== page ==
Motif nameConsensus2w_IUGR
MEIS1VGCTGWCAVB11.00 × 10−411.00 × 10−17
PRVAGRACAKNCTGTBC0.11.00 × 10−1111.00 × 10−20
OLIG2RCCATMTGTT11.00 × 10−50.11.00 × 10−10
Table 6. Critical upstream regulators identified in transcriptome datasets.
Table 6. Critical upstream regulators identified in transcriptome datasets.
Upstream RegulatorActivation
p-ValueTarget Gene Number
FOXL22.067.02 × 10−37
ELK10.741.77 × 10−37
ETS10.361.65 × 10−214
NKX2-5−0.394.13 × 10−24
BCL6−1.245.37 × 10−312
CEBPA1.891.87 × 10−737
CEBPB2.731.94 × 10−736
PAX71.148.16 × 10−49
SOX41.895.68 × 10−416
HNF1B−1.635.26 × 10−514
Upstream RegulatorActivation
p-ValueTarget Gene Number
FLI10.455.42 × 10−414
CDX2−0.841.29 × 10−426
SOX10−0.841.80 × 10−613
EBF1−1.231.09 × 10−530
SOX9−0.433.72 × 10−211
MITF−3.258.96 × 10−439
NANOG−0.242.62 × 10−322
TCF−2.009.48 × 10−827
THRB0.422.38 × 10−847
ELF3−2.075.52 × 10−38
ERG−4.451.40 × 10−1050
Table 7. Potential bivalent genes critical for long-term IUGR phenotype.
Table 7. Potential bivalent genes critical for long-term IUGR phenotype.
GeneGene NameBivalency
Acod1aconitate decarboxylase 1++ +
Fgf21fibroblast growth factor 21++ +
Serpina11serpin family A member 11 ++ +
Cdh16cadherin 16 +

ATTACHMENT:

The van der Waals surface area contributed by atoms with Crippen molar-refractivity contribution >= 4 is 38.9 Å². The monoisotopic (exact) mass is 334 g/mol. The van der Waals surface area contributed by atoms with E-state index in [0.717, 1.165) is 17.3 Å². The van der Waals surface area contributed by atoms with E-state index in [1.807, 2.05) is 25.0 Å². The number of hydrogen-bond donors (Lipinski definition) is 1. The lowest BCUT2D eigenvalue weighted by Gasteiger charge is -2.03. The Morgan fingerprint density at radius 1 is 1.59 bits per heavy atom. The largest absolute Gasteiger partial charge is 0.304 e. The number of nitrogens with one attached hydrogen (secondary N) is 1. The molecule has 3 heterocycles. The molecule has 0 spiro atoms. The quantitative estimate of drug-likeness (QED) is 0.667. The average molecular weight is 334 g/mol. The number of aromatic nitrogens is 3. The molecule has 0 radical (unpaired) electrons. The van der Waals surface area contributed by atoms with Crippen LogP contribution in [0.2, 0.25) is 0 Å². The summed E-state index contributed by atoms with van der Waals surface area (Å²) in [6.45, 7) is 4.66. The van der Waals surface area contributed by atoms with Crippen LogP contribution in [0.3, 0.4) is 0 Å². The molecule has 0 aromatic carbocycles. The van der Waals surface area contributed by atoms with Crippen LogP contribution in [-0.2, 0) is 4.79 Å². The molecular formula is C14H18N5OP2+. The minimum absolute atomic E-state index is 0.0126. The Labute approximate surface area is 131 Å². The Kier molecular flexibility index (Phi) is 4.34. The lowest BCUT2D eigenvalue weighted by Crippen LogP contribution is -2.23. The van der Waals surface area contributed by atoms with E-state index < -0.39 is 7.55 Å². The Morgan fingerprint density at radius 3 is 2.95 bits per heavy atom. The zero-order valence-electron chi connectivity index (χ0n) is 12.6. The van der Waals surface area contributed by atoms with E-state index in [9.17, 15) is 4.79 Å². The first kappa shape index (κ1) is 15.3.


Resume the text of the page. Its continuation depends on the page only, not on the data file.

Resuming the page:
Lrrc27leucine-rich repeat-containing 27 +
Lrrc66leucine-rich repeat-containing 66 +

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Lien, Y.-C.; Wang, P.Z.; Lu, X.M.; Simmons, R.A. Altered Transcription Factor Binding and Gene Bivalency in Islets of Intrauterine Growth Retarded Rats. Cells 2020, 9, 1435.

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Lien Y-C, Wang PZ, Lu XM, Simmons RA. Altered Transcription Factor Binding and Gene Bivalency in Islets of Intrauterine Growth Retarded Rats. Cells. 2020; 9(6):1435.

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Lien, Yu-Chin, Paul Zhiping Wang, Xueqing Maggie Lu, and Rebecca A. Simmons. 2020. "Altered Transcription Factor Binding and Gene Bivalency in Islets of Intrauterine Growth Retarded Rats" Cells 9, no. 6: 1435.